Confronting the Challenges Facing Small, Private Colleges

Demographics, economics, regulatory changes, and structural challenges are four critical issues affecting small, private higher education institutions today.

 

The focus of the 2016 Council for Christian Colleges and Universities Annual Conference (CCCU) was a publication written by Dr. David E. Johnston titled “Christian Colleges; Recognizing and Confronting the Challenges Ahead.” Johnston writes that the four main challenges facing small, private colleges and universities — regardless of affiliation — are demographics, economics, regulatory changes, and structural challenges.
 

Demographics

Johnston says that historically, 70% of students attending private, Christian schools have a white, non-Hispanic background. Those students are typically 18 to 22 year-old traditional students, meaning full-time, residential students. According to Johnston’s studies, this population has already peaked and is now declining at an expected rate of .5% every year. Schools are projected to see a 2.7% annual increase in non-traditional students, or those that are part-time, commuting, of a wider age range, or a more diverse ethnicity.
 

Economics

Johnston claims there is an increasing resistance to tuition growth. The average family income is not growing as rapidly as net tuition. To offset this, many colleges offer self-funded financial aid options. However, schools have to raise tuition overall to create a surplus to fund the students requiring financial need. Continuing to increase tuition is not sustainable, because the cost will eventually become too high for all students. Community colleges, online colleges, and public universities with lower tuition rates add to the economic pressure facing small, private schools.
 

Regulatory Changes

Johnston argues that some students find the ideas of required faith, behaviors, and rules unappealing. Many Christian colleges require their students to sign contracts agreeing to uphold specific codes of conduct concerning things like dating, dancing, and drinking. Strict rules may not be appealing to the average college student. Many Christian schools and universities are also facing pressure from governing bodies to adopt policies and practices that they feel are contrary to their fundamental missions or beliefs in order to ensure continued funding.
 

Structural Challenges

Structural challenges are related to financial resources. Most small, private colleges and universities have high fixed costs that include salaries, maintaining the campus facilities, utility and energy costs, and other operating expenses.

 

 

What can small, private colleges and universities do to address these issues? Here are a few suggestions, as discussed by the attendees of the CCCU conference.
 

Intensely focus on your institution’s mission

Everything you do should be in response to your mission. Focus on the unique value of your institution.
 

Retention, retention, retention

Focus on retention. It’s much easier to keep students than to recruit more. Consider additional athletics, like a junior varsity or intramural team in addition to varsity, to help recruit students.
 

Develop international partnerships

With Christianity growing in other parts of the world, schools can identify those communities and target potential students.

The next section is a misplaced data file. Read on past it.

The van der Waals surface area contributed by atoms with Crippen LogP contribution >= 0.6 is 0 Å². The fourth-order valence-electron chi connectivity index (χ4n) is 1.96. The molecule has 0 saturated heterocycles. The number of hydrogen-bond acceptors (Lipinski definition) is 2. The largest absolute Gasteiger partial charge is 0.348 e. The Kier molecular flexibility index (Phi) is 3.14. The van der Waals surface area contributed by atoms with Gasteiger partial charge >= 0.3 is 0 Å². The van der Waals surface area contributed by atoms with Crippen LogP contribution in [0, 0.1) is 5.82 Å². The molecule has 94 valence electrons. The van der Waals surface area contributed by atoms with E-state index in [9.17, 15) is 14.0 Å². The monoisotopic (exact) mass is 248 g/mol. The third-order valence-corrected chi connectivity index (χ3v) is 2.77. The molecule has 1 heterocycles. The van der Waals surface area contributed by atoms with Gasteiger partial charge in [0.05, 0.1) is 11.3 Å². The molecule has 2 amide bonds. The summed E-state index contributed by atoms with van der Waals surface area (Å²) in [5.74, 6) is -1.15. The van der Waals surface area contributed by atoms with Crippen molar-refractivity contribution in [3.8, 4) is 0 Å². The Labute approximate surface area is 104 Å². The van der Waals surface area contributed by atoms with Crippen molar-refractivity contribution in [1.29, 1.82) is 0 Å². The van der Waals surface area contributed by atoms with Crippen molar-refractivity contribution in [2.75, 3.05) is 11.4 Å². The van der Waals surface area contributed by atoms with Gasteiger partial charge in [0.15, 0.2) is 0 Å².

Develop new revenue sources

Open your campus for public dining options, open recreation facilities to the public and charge membership fees, or open your facilities to community groups for meeting and conference use. Charge for services that might include offering camps, presenting webinars, or having professors speak at events where their expertise is needed. Offer spaces for local churches or groups needing a space for worship.
 

Provide loan opportunities

If a student needs financial assistance, the school can offer the loan instead of a bank, earning interest revenue and administrative fees.
 

Vary tuition and fees based on a student’s degree or career income potential

A history major’s tuition could be different than a nursing major’s because their earning potentials are different. If you graduate and your starting wage is $70,000 while your roommate’s is $35,000, you will be able to pay off your loans much faster than your roommate. Therefore, your tuition could have been significantly higher, earning the university more revenue.
 

Determine the non-negotiable rules for students and staff as related to your mission

Clearly communicate the larger theology behind your code of conduct and rules for behavior. If incoming students have a better understanding of the heart behind the policy, they will be more likely to see the value in living differently.
 

Reduce the cost to the school per student

Online courses save facility costs and can reduce the tuition cost for students. Work hard to make sure buildings are efficient and energy costs are low. Consider cutting programs in decline. Collaborate with peer institutions and independent college organizations that offer discount programs. Being part of a larger group might help get you a discount on office supplies, technology, and other costs.

 

 

Are you a small, private school facing these issues? What are you doing to deal with them? I’d love to continue this conversation and hear about your needs and how we might help.

 

Cathy Waggoner ASID
Director of Business Development